Twitter is on the right track, but it's having difficulties convincing advertisers of its value proposition, says Wedbush Securities' Michael Pachter. » Read More
The day after a political debate it seems appropriate to examine just what this presidential campaign means for the TV biz. First, to the debate itself, in which both candidates spent quite a bit of time addressing the plummeting stock market and the financial meltdown, which also surely drove viewers to tune in.
When New England Patriots wide receiver Randy Moss takes the field against the San Diego Chargers this weekend, he will be stepping into shoes that I wore first. No need to check your eyes there. I didn't think I'd ever write that sentence either.
As the global financial crisis continues, the advertising environment for the near future is looking increasingly grim. Next year already faced tough comparisons with this year's Olympics and political ad spending, but now with the economy in flux (and that's putting it nicely) the ad industry is going to be in bad shape.
I've always had a huge fascination with the marathon. So much so, that in 2004, I decided I had to run New York and, as any good reporter would do, I took notes along the way.
As the stock market swoons, investors are watching their paper losses mount and their retirement accounts dwindle. As the most trusted names in banking and brokerage have fallen like dominoes — despite reassurances from top executives that nothing was wrong — what message or slogan could possibly reassure a jittery public? The New York Times has the story.
I had a conversation with a high-profile owner and asked him what his greatest concern in these tough economic times was. He told me exactly what I thought I'd hear. With the lack of liquidity in the market, he said, how hard is it going to be to sell a team for the so-called appraised value?
Aikman has been among the smarter of the athlete businessmen out there, so I thought that with the economic downturn it would be a good time to talk with him.
For months I've been covering Yahoo and Google's planned advertising partnership and the controversy surrounding it. After Google CEO Eric Schmidt said they're moving ahead with the partnership even without DOJ approval, the companies are changing their tune.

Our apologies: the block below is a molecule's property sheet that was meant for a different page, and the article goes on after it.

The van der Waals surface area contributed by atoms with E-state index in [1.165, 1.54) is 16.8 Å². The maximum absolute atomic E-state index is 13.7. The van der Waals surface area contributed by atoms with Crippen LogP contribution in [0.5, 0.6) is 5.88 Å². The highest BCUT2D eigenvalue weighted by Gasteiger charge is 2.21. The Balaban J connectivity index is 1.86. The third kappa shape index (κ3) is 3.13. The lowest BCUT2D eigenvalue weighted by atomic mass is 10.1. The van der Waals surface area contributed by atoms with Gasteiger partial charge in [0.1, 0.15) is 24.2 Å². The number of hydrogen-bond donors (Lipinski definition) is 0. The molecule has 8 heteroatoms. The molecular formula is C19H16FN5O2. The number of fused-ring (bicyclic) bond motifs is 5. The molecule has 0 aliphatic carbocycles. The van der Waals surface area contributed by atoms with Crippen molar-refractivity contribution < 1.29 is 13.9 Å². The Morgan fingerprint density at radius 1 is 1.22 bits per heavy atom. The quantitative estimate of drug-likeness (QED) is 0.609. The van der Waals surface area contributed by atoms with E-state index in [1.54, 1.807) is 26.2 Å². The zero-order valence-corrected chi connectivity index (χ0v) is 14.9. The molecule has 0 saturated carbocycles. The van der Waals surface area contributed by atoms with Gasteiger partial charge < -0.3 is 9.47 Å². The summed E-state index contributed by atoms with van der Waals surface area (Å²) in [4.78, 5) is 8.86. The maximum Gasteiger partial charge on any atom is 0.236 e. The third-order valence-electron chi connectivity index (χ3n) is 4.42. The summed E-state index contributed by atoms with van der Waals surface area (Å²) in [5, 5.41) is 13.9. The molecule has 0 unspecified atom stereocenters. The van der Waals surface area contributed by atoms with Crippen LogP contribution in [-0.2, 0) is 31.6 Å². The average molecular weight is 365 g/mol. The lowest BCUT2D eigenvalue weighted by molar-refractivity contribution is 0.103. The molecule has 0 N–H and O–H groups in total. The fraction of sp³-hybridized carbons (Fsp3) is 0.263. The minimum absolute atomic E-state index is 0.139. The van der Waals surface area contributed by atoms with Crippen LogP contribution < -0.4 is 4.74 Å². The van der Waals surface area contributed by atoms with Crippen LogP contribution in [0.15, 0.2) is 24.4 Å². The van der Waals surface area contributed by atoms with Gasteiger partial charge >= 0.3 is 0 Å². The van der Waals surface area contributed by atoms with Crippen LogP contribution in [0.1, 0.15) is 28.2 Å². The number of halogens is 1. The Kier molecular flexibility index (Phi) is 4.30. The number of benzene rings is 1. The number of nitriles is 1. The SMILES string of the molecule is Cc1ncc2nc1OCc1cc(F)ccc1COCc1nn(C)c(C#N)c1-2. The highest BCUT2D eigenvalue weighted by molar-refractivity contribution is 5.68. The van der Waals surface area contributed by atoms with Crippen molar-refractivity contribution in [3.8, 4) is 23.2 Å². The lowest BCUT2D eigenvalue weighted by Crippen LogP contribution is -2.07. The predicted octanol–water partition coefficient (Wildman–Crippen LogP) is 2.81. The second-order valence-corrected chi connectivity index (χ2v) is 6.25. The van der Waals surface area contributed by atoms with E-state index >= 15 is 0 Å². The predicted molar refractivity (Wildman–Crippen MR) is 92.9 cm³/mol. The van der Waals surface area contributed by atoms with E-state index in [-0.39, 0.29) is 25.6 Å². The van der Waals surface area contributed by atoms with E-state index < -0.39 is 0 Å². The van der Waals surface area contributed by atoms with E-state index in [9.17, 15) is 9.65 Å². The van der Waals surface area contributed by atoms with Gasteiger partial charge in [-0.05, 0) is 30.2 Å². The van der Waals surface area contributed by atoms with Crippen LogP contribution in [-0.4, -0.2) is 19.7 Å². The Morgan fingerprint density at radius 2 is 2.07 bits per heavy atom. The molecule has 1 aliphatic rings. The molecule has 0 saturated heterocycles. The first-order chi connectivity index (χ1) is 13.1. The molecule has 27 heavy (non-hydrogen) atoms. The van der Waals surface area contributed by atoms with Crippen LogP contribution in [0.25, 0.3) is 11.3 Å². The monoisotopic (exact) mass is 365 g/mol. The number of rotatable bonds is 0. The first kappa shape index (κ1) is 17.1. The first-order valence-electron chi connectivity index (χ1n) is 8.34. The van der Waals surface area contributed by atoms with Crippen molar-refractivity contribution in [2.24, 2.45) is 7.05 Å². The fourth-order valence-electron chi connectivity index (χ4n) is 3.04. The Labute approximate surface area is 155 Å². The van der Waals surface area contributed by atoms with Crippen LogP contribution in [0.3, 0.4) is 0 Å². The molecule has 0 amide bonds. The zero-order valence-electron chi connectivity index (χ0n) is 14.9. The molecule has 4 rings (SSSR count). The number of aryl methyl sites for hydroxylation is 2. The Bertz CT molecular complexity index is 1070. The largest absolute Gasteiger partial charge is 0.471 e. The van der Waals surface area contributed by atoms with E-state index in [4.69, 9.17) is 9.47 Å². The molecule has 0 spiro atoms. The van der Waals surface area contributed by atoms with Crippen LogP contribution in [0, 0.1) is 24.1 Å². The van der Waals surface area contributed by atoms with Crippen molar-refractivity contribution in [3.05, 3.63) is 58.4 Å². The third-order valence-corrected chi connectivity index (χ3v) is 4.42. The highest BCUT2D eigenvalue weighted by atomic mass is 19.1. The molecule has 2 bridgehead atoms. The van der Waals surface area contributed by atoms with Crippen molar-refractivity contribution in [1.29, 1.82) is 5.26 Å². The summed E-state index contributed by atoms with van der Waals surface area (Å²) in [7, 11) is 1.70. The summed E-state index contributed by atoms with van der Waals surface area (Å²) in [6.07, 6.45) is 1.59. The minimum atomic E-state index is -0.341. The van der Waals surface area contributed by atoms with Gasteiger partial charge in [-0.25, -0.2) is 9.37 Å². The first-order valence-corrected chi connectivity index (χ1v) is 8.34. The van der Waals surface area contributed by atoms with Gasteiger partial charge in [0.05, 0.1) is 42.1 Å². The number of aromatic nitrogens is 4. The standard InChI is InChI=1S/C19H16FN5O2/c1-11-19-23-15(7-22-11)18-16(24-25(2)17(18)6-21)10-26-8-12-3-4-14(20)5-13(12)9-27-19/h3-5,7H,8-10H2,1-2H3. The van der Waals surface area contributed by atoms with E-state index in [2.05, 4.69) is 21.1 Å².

The research group looked at movies that opened on 1,000 or more screens between 2003 and 2007. Nine films in the $90 to $100 million range posted an average net profit of $374.7 million, and 80 films costing more than $100 million showed average profitability of $282.3 million.
We executives live with risk, but also work to mitigate it. And these times are riskier than normal. So at first glance it's no wonder that the media industry is bracing for a downturn in advertising.
When the world's richest athletes sign endorsement deals, they are usually with blue chip companies. The thinking is always to do an advertisement or commercial that aligns with a certain class of company.
Devin Hester might be in the game for an average of 20 plays or so, but the Bears kick returner, and occasional wide receiver, certainly gets his bang for his marketing buck.
Michael Strahan had a tremendous amount of success as an endorser when he was playing in the NFL with the New York Giants, including deals with Right Guard and Subway. But we're wondering what Strahan was thinking when he picked up a deal to endorse "Vaseline Men."
I'm considering the polls closed on the most marketable Olympian poll. On a worldwide stage, 73 percent of you say that Usain Bolt is the most marketable Olympian from the Beijing games, while only 27 percent of you say it's Michael Phelps.
Wachovia just awarded its roughly $150 million advertising account to Ogilvy & Mather, a division of UK-based ad giant WPP. Wachovia has been looking for a new agency since the spring, ready to leave a division of Interpublic Group to update its brand.
In our story today on Puma utilizing the "World's Fastest Man" Usain Bolt (link: we put in what I thought would be a pretty pointless poll asking you who was more marketable on the world stage: Michael Phelps or Bolt.
After Usain Bolt shattered the 100-meter world record, even while celebrating in mid-race, Puma CMO Antonio Bertone told the Wall Street Journal that Puma was making no plans to change Bolt's profile in the company or christen him its lead pitchman.
Last year, we marveled how the Famous Chicken, after all these years, did the best job at increasing attendance over an average game during his appearances. This year, it appears like mascot-type performances still sell the most amount of tickets.
Michael Beasley's sticking to the line that he's been in adidas shoes his entire life. We're fine with that. But there's no reason to go out of the way to say you've been completely loyal if there are thousands of photos that suggest otherwise.
Liz Mullen of the SportsBusiness Journal is reporting that Michael Beasley, who was drafted second overall by the Miami Heat, has signed a deal with adidas. I'm not surprised about that.